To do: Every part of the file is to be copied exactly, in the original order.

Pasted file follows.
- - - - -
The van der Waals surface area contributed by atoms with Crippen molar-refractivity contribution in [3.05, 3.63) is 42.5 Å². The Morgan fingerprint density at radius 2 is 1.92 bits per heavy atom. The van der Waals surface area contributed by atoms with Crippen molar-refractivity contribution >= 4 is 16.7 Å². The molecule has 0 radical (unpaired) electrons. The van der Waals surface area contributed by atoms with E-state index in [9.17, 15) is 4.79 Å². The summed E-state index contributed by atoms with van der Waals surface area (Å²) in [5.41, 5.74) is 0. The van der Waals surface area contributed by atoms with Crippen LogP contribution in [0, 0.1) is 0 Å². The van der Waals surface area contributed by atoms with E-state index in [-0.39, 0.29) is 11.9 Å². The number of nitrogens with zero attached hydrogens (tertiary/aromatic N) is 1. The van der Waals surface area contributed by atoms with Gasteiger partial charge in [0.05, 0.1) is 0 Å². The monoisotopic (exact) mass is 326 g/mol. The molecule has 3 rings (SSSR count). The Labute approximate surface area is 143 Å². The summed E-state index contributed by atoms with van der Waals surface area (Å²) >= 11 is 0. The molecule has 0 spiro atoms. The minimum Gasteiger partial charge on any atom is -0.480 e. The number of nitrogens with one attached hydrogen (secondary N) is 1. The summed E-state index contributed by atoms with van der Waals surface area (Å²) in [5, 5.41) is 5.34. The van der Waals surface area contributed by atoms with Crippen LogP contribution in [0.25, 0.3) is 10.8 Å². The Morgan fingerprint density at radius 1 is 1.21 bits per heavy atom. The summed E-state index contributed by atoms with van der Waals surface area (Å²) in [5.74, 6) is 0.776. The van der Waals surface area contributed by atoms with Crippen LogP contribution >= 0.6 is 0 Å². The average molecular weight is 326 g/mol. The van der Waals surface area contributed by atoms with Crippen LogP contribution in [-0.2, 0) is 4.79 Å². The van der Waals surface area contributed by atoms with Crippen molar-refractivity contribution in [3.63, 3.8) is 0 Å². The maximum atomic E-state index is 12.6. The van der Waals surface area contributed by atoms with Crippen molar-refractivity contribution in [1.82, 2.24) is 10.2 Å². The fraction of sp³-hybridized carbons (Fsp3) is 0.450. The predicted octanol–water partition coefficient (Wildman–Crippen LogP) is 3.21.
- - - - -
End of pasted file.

The van der Waals surface area contributed by atoms with Crippen molar-refractivity contribution in [3.05, 3.63) is 42.5 Å². The Morgan fingerprint density at radius 2 is 1.92 bits per heavy atom. The van der Waals surface area contributed by atoms with Crippen molar-refractivity contribution >= 4 is 16.7 Å². The molecule has 0 radical (unpaired) electrons. The van der Waals surface area contributed by atoms with E-state index in [9.17, 15) is 4.79 Å². The summed E-state index contributed by atoms with van der Waals surface area (Å²) in [5.41, 5.74) is 0. The van der Waals surface area contributed by atoms with Crippen LogP contribution in [0, 0.1) is 0 Å². The van der Waals surface area contributed by atoms with E-state index in [-0.39, 0.29) is 11.9 Å². The number of nitrogens with zero attached hydrogens (tertiary/aromatic N) is 1. The van der Waals surface area contributed by atoms with Gasteiger partial charge in [0.05, 0.1) is 0 Å². The monoisotopic (exact) mass is 326 g/mol. The molecule has 3 rings (SSSR count). The Labute approximate surface area is 143 Å². The summed E-state index contributed by atoms with van der Waals surface area (Å²) >= 11 is 0. The molecule has 0 spiro atoms. The minimum Gasteiger partial charge on any atom is -0.480 e. The number of nitrogens with one attached hydrogen (secondary N) is 1. The summed E-state index contributed by atoms with van der Waals surface area (Å²) in [5, 5.41) is 5.34. The van der Waals surface area contributed by atoms with Crippen LogP contribution in [0.25, 0.3) is 10.8 Å². The Morgan fingerprint density at radius 1 is 1.21 bits per heavy atom. The summed E-state index contributed by atoms with van der Waals surface area (Å²) in [5.74, 6) is 0.776. The van der Waals surface area contributed by atoms with Crippen LogP contribution >= 0.6 is 0 Å². The average molecular weight is 326 g/mol. The van der Waals surface area contributed by atoms with Crippen LogP contribution in [-0.2, 0) is 4.79 Å². The van der Waals surface area contributed by atoms with Crippen molar-refractivity contribution in [3.63, 3.8) is 0 Å². The maximum atomic E-state index is 12.6. The van der Waals surface area contributed by atoms with Crippen molar-refractivity contribution in [1.82, 2.24) is 10.2 Å². The fraction of sp³-hybridized carbons (Fsp3) is 0.450. The predicted octanol–water partition coefficient (Wildman–Crippen LogP) is 3.21.